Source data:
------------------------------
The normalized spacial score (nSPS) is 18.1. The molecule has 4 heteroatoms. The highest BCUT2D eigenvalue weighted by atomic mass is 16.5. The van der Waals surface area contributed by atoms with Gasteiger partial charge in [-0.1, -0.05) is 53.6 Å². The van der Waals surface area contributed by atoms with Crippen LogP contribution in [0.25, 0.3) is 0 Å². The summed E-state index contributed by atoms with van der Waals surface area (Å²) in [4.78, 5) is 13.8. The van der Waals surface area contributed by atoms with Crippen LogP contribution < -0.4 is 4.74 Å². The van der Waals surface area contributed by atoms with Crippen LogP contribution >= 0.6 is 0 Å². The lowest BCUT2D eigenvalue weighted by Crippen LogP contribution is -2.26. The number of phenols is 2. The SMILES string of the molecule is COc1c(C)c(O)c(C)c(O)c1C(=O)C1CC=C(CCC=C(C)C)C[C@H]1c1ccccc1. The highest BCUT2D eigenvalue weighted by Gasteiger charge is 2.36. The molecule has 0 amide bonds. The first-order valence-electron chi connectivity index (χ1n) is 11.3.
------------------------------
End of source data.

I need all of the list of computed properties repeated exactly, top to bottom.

The normalized spacial score (nSPS) is 18.1. The molecule has 4 heteroatoms. The highest BCUT2D eigenvalue weighted by atomic mass is 16.5. The van der Waals surface area contributed by atoms with Gasteiger partial charge in [-0.1, -0.05) is 53.6 Å². The van der Waals surface area contributed by atoms with Crippen LogP contribution in [0.25, 0.3) is 0 Å². The summed E-state index contributed by atoms with van der Waals surface area (Å²) in [4.78, 5) is 13.8. The van der Waals surface area contributed by atoms with Crippen LogP contribution < -0.4 is 4.74 Å². The van der Waals surface area contributed by atoms with Crippen LogP contribution >= 0.6 is 0 Å². The lowest BCUT2D eigenvalue weighted by Crippen LogP contribution is -2.26. The number of phenols is 2. The SMILES string of the molecule is COc1c(C)c(O)c(C)c(O)c1C(=O)C1CC=C(CCC=C(C)C)C[C@H]1c1ccccc1. The highest BCUT2D eigenvalue weighted by Gasteiger charge is 2.36. The molecule has 0 amide bonds. The first-order valence-electron chi connectivity index (χ1n) is 11.3.